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Justice denied: the neglect of sexual assault victims with a disability

Victims of sexual assault with a disability are often doubted when reporting their abuse. Joseph Ma. Rosell

People with disabilities suffer higher rates of sexual assault than are seen in the broader community. They also suffer barriers to reporting which mean the available figures are likely to significantly under represent the true rate of abuse.

One study of sexual offences reported to Victoria Police revealed that just over a quarter of victims had a disability. Of this group, 15.6% had a psychiatric disability or mental health issue and 5.9% had an intellectual disability. This is despite data indicating that adults with a psychiatric and/or intellectual disability represent just 5.2% and 3% of the Australian population.

Barriers to justice

It is widely acknowledged that all sexual violence is under-reported, with just 19% of sexual assault victims reporting the crime to police. This is due to significant barriers to reporting sexual violence that exist across the general population. These include a fear of not being believed and a fear of further violence or abuse from the perpetrator. There is also the trauma of going through the criminal justice process.

All of these factors can be compounded for people living with a disability. Take, for example, a person living in a residential or aged care facility. They may initially disclose some aspect of the abuse to a staff member, who ultimately will decide whether the matter should be referred to police. The victim faces the risk of receiving compromised care, while the police may never hear of the abuse. There are similar dangers involved with reporting abuse from a family member.

For people with a psychiatric or intellectual disability, stereotypes or assumptions about their disability may increase doubts over their claims. Indeed, perpetrators may target people with these disabilities precisely because they think the victim is less likely to report the crime and less likely to be believed.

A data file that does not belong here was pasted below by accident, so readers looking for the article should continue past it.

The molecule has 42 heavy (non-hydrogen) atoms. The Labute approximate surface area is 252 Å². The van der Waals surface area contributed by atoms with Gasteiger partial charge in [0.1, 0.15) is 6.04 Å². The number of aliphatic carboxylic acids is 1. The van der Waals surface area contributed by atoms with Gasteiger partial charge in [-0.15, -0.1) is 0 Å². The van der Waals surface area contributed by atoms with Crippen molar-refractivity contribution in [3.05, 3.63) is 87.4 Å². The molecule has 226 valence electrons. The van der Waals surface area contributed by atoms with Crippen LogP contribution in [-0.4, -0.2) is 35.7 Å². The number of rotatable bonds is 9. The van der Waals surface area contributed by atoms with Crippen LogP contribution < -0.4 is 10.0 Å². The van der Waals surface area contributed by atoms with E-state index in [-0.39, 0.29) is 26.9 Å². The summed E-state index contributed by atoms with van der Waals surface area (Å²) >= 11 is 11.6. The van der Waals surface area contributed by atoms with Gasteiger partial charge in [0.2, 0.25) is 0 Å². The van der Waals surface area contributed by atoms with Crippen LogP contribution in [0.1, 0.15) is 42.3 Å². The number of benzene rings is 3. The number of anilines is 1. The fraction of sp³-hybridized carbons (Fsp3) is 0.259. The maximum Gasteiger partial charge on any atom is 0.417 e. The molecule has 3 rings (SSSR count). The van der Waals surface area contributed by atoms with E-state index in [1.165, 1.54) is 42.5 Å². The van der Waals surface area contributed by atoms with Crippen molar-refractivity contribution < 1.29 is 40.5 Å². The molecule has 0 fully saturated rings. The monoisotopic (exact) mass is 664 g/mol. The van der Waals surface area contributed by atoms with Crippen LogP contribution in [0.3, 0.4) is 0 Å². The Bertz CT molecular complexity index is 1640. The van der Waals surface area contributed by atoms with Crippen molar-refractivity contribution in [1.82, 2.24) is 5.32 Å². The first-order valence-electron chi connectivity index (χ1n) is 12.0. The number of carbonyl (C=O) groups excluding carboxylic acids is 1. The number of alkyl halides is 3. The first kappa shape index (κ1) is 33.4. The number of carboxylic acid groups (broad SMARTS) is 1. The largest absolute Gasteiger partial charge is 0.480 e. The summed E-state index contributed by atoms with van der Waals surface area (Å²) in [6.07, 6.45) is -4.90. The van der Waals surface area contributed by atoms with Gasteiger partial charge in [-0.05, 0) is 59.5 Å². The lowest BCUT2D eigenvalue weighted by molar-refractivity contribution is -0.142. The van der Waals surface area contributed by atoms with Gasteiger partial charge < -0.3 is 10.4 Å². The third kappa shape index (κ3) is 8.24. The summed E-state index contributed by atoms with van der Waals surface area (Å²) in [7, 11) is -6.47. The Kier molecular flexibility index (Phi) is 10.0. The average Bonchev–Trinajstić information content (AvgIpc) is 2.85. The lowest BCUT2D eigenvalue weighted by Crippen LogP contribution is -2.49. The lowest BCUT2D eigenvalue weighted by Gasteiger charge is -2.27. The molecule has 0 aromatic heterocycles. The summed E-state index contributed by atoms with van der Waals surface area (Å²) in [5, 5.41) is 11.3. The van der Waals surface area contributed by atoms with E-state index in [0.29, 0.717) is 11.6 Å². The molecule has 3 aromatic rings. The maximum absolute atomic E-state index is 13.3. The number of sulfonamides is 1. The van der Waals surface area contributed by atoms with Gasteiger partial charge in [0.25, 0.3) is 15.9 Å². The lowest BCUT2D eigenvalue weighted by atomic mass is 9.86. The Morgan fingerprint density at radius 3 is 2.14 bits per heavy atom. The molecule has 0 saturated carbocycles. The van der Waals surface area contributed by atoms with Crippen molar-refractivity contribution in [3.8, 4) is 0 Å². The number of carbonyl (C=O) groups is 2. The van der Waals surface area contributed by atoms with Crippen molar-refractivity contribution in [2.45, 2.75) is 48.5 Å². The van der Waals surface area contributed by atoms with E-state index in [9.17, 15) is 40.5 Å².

A 2003 study by the Victorian Disability Discrimination Legal Service inspected the experience of victims of sexual assault with a disability in the criminal justice system. The authors found that the most common barriers to justice for these victims were:

  • not being believed when they do report sexual assault
  • not being considered reliable witnesses in court proceedings and
  • not being considered capable of participating in the justice process.

In short, because as a society we minimise, doubt and fail to investigate instances of suspected abuse, many cases that should be brought forward are never pursued.

What can be done?

There a number of community-based programs trying to improve outcomes for victims of sexual violence living with a disability. Sexual education programs for people with disabilities provide information about sexual health and sexual violence prevention, including people’s rights and advice on what to do if anyone’s behaviour makes them feel uncomfortable or unsafe.

But combating the culture of secrecy in some institutions will require close work with residential care agencies. Key measures include the professional development of staff, to help them identify potential warning signs of sexual abuse. Working with vulnerable adults checks can be used to prevent abusers from moving from one facility to another. Furthermore, there should also be clear and consistent policies for responding to disclosures of sexual violence or suspected abuse cases.

Further improvements are needed to assist police and state prosecutors to work more effectively with victims. This includes training to conduct appropriate interviews for eliciting evidence, and court processes that enable victims with a disability to have their evidence heard in court.

If urgent change is carried out across public policy, the residential care sector and the criminal justice system, we can stop the denial of justice for victims of sexual violence with disabilities.

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